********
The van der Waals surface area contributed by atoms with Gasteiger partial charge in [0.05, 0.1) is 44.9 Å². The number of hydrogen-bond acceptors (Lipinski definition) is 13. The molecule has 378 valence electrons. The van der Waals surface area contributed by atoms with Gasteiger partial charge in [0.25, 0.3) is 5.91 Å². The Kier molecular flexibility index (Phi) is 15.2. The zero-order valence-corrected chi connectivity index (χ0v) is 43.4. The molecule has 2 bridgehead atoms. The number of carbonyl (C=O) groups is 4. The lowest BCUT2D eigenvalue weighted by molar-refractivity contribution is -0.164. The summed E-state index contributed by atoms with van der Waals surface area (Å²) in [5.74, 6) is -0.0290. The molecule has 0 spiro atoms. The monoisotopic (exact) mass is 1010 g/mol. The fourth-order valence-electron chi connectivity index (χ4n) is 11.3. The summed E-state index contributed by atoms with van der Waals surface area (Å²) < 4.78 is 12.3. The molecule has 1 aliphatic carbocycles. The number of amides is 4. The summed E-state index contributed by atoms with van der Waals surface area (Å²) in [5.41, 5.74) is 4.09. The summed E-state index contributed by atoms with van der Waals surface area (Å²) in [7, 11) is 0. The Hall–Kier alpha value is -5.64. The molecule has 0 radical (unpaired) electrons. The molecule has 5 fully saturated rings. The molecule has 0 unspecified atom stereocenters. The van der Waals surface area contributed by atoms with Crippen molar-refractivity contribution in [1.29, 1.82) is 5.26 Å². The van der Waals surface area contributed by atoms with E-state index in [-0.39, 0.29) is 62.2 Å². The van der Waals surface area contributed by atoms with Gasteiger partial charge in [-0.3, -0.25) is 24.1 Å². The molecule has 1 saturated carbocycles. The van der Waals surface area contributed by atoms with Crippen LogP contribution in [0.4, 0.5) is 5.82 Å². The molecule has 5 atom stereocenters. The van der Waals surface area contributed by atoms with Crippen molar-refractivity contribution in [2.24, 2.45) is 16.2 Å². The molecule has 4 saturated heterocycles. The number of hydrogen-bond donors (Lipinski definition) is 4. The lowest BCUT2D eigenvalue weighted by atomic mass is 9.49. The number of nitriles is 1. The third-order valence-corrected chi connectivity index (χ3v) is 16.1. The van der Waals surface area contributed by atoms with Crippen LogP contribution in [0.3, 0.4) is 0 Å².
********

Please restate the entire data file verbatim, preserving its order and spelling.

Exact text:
The van der Waals surface area contributed by atoms with Gasteiger partial charge in [0.05, 0.1) is 44.9 Å². The number of hydrogen-bond acceptors (Lipinski definition) is 13. The molecule has 378 valence electrons. The van der Waals surface area contributed by atoms with Gasteiger partial charge in [0.25, 0.3) is 5.91 Å². The Kier molecular flexibility index (Phi) is 15.2. The zero-order valence-corrected chi connectivity index (χ0v) is 43.4. The molecule has 2 bridgehead atoms. The number of carbonyl (C=O) groups is 4. The lowest BCUT2D eigenvalue weighted by molar-refractivity contribution is -0.164. The summed E-state index contributed by atoms with van der Waals surface area (Å²) in [5.74, 6) is -0.0290. The molecule has 0 spiro atoms. The monoisotopic (exact) mass is 1010 g/mol. The fourth-order valence-electron chi connectivity index (χ4n) is 11.3. The summed E-state index contributed by atoms with van der Waals surface area (Å²) < 4.78 is 12.3. The molecule has 1 aliphatic carbocycles. The number of amides is 4. The summed E-state index contributed by atoms with van der Waals surface area (Å²) in [5.41, 5.74) is 4.09. The summed E-state index contributed by atoms with van der Waals surface area (Å²) in [7, 11) is 0. The Hall–Kier alpha value is -5.64. The molecule has 0 radical (unpaired) electrons. The molecule has 5 fully saturated rings. The molecule has 0 unspecified atom stereocenters. The van der Waals surface area contributed by atoms with Crippen molar-refractivity contribution in [1.29, 1.82) is 5.26 Å². The van der Waals surface area contributed by atoms with E-state index in [-0.39, 0.29) is 62.2 Å². The van der Waals surface area contributed by atoms with Gasteiger partial charge in [-0.3, -0.25) is 24.1 Å². The molecule has 1 saturated carbocycles. The van der Waals surface area contributed by atoms with Crippen LogP contribution in [0.4, 0.5) is 5.82 Å². The molecule has 5 atom stereocenters. The van der Waals surface area contributed by atoms with Crippen molar-refractivity contribution in [2.24, 2.45) is 16.2 Å². The molecule has 4 saturated heterocycles. The number of hydrogen-bond donors (Lipinski definition) is 4. The lowest BCUT2D eigenvalue weighted by atomic mass is 9.49. The number of nitriles is 1. The third-order valence-corrected chi connectivity index (χ3v) is 16.1. The van der Waals surface area contributed by atoms with Crippen LogP contribution in [0.3, 0.4) is 0 Å².